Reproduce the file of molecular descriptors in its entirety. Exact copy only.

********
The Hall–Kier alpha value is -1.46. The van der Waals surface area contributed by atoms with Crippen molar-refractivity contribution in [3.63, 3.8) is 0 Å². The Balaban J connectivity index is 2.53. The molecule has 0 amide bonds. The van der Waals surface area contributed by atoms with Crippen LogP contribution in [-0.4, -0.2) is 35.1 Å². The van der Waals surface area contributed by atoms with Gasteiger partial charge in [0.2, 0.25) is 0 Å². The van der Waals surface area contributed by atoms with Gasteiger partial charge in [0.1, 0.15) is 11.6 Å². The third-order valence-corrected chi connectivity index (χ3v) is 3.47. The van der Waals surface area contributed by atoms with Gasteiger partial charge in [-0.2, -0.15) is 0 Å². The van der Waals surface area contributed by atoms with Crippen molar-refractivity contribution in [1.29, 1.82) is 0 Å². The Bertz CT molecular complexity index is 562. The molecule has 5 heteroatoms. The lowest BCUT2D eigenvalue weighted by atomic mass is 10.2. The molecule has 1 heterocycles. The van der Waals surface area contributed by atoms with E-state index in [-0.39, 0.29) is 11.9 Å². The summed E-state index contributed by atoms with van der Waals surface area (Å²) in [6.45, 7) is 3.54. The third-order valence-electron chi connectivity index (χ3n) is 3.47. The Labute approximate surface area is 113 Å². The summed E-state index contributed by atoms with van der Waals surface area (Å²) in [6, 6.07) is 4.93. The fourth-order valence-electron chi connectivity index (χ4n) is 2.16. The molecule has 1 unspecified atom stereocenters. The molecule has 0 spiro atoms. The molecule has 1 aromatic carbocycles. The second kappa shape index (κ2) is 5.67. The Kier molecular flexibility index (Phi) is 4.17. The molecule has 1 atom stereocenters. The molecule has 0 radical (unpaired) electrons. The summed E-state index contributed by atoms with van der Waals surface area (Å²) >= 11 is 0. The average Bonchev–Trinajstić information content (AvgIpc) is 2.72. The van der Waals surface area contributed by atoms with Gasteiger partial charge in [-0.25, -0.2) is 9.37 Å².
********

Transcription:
The Hall–Kier alpha value is -1.46. The van der Waals surface area contributed by atoms with Crippen molar-refractivity contribution in [3.63, 3.8) is 0 Å². The Balaban J connectivity index is 2.53. The molecule has 0 amide bonds. The van der Waals surface area contributed by atoms with Crippen LogP contribution in [-0.4, -0.2) is 35.1 Å². The van der Waals surface area contributed by atoms with Gasteiger partial charge in [0.2, 0.25) is 0 Å². The van der Waals surface area contributed by atoms with Gasteiger partial charge in [0.1, 0.15) is 11.6 Å². The third-order valence-corrected chi connectivity index (χ3v) is 3.47. The van der Waals surface area contributed by atoms with Gasteiger partial charge in [-0.2, -0.15) is 0 Å². The van der Waals surface area contributed by atoms with Crippen molar-refractivity contribution in [1.29, 1.82) is 0 Å². The Bertz CT molecular complexity index is 562. The molecule has 5 heteroatoms. The lowest BCUT2D eigenvalue weighted by atomic mass is 10.2. The molecule has 1 heterocycles. The van der Waals surface area contributed by atoms with E-state index in [-0.39, 0.29) is 11.9 Å². The summed E-state index contributed by atoms with van der Waals surface area (Å²) in [6.45, 7) is 3.54. The third-order valence-electron chi connectivity index (χ3n) is 3.47. The Labute approximate surface area is 113 Å². The summed E-state index contributed by atoms with van der Waals surface area (Å²) in [6, 6.07) is 4.93. The fourth-order valence-electron chi connectivity index (χ4n) is 2.16. The molecule has 1 unspecified atom stereocenters. The molecule has 0 spiro atoms. The molecule has 1 aromatic carbocycles. The second kappa shape index (κ2) is 5.67. The Kier molecular flexibility index (Phi) is 4.17. The molecule has 1 atom stereocenters. The molecule has 0 radical (unpaired) electrons. The summed E-state index contributed by atoms with van der Waals surface area (Å²) >= 11 is 0. The average Bonchev–Trinajstić information content (AvgIpc) is 2.72. The van der Waals surface area contributed by atoms with Gasteiger partial charge in [-0.25, -0.2) is 9.37 Å².